On April 5, Wendell Scott, the first African American driver to win a race at NASCAR’s top level, was honored by the Commonwealth of Virginia with a historical highway marker in his hometown of Danville, Va. The commemoration was scheduled to coincide with the NASCAR race weekend at nearby Martinsville Speedway. Martinsville is the only track remaining on the Sprint Cup Series schedule that the sanctioning body visited in its first years of existence.
“Our father was a proud Virginian, so this honor from the Virginia Department of Historic Resources is very humbling,” Sybil Scott, daughter of the late Scott, said. “We believe daddy is with us in spirit, smiling on his friends, peers, family and especially his fans and our mother who are witnessing the fruits of his labor. The historic marker stands tall and today’s representation by local, state and NASCAR officials assure that his struggles against the odds, but more importantly, his accomplishments are undeniable.”
Scott competed in the series now known as the Sprint Cup Series for 13 seasons before retiring in 1973. In 495 races, he posted a win, 20 top-fives and 147 top-10 finishes, racing cars he owned and worked on with his sons. That milestone win came in 1964 in Jacksonville, Fla.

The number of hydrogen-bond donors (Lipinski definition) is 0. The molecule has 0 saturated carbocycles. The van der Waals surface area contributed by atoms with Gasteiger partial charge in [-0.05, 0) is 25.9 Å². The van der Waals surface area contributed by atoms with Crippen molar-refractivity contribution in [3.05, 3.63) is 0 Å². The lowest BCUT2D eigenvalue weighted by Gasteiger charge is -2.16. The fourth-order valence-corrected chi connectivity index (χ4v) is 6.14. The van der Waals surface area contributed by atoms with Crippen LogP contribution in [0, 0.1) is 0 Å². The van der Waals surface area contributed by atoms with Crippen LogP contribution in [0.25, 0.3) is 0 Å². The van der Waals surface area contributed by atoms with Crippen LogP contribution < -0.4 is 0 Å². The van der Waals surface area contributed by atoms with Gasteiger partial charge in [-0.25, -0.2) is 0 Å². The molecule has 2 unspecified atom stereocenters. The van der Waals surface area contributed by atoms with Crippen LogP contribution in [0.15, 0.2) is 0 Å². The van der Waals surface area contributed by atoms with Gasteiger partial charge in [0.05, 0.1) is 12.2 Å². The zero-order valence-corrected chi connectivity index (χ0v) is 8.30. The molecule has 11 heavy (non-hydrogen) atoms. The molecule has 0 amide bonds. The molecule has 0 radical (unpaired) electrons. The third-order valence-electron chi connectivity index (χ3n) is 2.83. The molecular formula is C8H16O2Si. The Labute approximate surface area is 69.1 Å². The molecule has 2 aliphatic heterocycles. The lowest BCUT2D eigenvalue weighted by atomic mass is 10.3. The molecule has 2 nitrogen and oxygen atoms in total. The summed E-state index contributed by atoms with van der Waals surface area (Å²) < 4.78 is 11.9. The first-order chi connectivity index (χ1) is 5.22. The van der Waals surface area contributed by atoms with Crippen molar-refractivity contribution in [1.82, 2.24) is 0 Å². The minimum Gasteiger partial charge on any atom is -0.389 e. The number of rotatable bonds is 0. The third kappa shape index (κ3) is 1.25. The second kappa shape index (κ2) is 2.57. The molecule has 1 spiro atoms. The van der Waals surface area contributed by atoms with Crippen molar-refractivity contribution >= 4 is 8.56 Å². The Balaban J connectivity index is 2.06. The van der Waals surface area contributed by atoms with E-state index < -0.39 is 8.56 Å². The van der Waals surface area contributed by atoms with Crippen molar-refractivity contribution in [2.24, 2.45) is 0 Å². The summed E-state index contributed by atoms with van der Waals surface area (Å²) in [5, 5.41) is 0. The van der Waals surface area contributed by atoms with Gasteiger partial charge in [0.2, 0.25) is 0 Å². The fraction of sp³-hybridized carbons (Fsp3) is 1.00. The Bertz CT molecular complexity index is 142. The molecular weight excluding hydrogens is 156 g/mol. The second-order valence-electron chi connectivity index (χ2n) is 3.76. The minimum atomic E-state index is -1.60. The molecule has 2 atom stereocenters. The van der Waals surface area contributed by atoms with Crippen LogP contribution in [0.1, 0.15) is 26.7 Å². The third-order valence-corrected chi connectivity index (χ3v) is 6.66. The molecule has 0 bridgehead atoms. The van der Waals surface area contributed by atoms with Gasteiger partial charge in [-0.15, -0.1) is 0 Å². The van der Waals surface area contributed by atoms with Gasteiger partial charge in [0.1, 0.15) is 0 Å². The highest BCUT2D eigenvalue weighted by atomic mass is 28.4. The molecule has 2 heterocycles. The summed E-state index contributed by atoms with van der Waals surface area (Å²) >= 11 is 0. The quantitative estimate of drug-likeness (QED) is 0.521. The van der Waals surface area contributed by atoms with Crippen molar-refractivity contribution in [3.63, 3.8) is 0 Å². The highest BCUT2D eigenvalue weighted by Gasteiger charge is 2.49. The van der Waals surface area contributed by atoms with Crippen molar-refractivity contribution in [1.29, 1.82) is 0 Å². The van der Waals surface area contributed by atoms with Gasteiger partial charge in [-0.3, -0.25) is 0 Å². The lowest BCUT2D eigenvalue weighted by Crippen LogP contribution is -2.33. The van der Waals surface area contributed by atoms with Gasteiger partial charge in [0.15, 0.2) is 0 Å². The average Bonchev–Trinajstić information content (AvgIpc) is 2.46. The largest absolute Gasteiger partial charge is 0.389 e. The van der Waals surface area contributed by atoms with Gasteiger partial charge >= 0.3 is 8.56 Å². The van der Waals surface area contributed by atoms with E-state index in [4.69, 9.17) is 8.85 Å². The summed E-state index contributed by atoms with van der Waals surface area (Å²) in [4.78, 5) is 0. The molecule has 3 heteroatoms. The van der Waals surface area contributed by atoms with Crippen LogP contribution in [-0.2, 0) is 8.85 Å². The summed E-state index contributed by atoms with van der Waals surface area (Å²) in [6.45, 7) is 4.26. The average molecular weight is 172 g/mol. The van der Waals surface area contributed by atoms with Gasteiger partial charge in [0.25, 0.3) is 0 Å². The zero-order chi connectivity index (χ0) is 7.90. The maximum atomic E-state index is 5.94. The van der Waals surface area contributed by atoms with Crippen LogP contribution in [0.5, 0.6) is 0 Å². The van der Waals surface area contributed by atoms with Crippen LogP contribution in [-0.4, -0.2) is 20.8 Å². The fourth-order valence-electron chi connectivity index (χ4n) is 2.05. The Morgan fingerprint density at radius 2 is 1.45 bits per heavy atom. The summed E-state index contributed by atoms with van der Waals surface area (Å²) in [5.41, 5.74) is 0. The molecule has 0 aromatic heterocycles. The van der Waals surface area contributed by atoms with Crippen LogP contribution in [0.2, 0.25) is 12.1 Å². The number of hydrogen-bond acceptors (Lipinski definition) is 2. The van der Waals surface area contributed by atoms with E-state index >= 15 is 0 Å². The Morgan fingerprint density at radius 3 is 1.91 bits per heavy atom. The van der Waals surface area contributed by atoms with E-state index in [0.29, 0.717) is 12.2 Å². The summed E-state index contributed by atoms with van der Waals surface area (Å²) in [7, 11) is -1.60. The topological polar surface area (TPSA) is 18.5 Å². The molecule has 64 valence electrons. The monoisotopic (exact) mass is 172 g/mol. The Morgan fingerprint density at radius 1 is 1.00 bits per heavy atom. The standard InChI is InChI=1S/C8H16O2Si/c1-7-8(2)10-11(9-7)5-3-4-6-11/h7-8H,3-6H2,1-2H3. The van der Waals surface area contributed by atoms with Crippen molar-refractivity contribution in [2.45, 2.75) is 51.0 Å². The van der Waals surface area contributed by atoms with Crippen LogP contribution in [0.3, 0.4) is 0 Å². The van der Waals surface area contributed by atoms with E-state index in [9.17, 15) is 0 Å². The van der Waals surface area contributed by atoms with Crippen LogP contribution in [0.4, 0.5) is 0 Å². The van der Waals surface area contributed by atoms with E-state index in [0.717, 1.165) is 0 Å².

Scott was an accomplished driver in other NASCAR series, as well. In 1959, he was the NASCAR Sportsman Division Virginia champion and the Sportsman Division champion at Southside Speedway in Richmond. He finished third in the Virginia standings in 1957.
Scott passed away in 1990.
“The story of Wendell Scott reminds us all of what gritty determination and eyes-on-the-prize perseverance can accomplish,” Virginia Governor Bob McDonnell said. “I applaud Danville for working with the Commonwealth in recognizing Scott’s singular achievements. I am also grateful to NASCAR for celebrating Scott’s legacy this weekend in Danville and at the Martinsville Speedway, a remaining original NASCAR track, and bringing the story of Scott and Virginia’s motorsports legacy to the nation and racing fans around the world.”
– Photos courtesy of Getty Images for NASCAR